World Cup organisers tight-lipped over typhoon plans

TOKYO • Rugby World Cup officials said yesterday it would be inappropriate to reveal their contingency plans should Super Typhoon Hagibis cause disruption to this weekend's final group of pool fixtures.

The fierce tropical storm, predicted to be the most violent to hit Japan this year, appears to have changed direction and is now predicted to strike the Tokyo area, instead of Fukuoka and Kumamoto.

Hagibis is currently classed as "violent", with gusts as strong as 270kmh. It is forecast to weaken before it makes landfall, but the Japan Meteorological Agency still expects it to be "very strong".

England are due to play France on Saturday while Japan, who are aiming to make the knockout phase for the first time, take on Scotland on Sunday, with both games being played in nearby Yokohama.

Tournament rules state that any pool game that cannot be played is not rescheduled and instead is recorded as a 0-0 draw, with no bonus points available.

Such an outcome, however unlikely, would suit Japan and England, sending both into the quarter-finals as pool winners, while eliminating Scotland. France, who have already qualified, will go through as runners-up.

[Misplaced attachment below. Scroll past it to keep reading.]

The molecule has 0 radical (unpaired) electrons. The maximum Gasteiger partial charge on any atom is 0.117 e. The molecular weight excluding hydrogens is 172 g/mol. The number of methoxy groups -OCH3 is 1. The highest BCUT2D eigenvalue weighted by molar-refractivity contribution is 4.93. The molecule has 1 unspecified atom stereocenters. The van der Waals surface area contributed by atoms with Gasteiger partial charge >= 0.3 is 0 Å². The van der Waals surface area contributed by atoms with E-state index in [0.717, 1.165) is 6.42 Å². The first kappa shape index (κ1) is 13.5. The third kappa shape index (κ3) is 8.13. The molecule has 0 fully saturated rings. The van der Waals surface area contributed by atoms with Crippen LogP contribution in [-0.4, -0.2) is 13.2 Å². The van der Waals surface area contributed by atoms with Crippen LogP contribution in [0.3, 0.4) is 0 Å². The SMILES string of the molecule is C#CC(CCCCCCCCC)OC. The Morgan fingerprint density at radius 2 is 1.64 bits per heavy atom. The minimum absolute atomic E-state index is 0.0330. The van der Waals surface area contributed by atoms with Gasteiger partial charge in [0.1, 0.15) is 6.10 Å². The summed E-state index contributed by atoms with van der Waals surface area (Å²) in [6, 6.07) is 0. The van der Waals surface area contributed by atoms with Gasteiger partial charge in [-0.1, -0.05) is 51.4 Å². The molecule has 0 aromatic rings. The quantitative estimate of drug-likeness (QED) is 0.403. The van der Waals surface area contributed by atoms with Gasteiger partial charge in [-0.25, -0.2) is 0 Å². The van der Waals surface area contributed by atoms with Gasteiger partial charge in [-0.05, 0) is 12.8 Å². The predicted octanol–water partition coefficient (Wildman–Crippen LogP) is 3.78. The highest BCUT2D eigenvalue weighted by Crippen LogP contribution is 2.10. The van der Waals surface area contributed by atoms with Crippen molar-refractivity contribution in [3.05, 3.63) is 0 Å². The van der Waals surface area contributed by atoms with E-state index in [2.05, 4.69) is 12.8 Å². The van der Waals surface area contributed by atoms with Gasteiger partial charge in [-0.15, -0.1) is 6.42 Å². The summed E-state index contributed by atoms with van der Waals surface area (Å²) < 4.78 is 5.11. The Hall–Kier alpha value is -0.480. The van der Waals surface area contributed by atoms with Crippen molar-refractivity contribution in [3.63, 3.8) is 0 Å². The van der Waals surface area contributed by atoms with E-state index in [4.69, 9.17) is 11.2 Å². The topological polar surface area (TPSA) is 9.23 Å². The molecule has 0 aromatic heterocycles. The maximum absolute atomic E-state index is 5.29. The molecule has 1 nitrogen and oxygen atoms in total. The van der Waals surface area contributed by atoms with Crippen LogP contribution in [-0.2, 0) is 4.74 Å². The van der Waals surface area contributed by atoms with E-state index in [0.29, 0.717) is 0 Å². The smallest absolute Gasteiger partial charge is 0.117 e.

Earlier in the tournament, when another typhoon threatened a match in Fukuoka, organisers said they would have used an alternative venue.

However, organisers yesterday would not elaborate as to whether they would try to do the same this weekend.

"Public and team safety is our No. 1 priority. While we have robust contingency plans in place for pool matches, such plans, if required, will only be actioned if the safety of teams, fans, and workforce can be guaranteed," the statement said.

"It would be inappropriate to comment on any contingency plans at this stage.

"We will continue to closely monitor this developing situation in partnership with weather information experts, local authorities, transport providers and the teams, and provide a further update tomorrow."

A change in course is, however, not unusual for typhoons nearing Japan, which sees around 20 a year and Hagibis could also continue its easterly track and miss the country altogether.

Should weather problems persist, tournament rules allow for knockout games to be rescheduled.

However, Gordon Reid is not concerned by the prospect of torrential rain, with the Scotland prop joking "we're from Glasgow... we've coped with a lot more".

AGENCE FRANCE-PRESSE, REUTERS

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A version of this article appeared in the print edition of The Straits Times on October 09, 2019, with the headline World Cup organisers tight-lipped over typhoon plans. Subscribe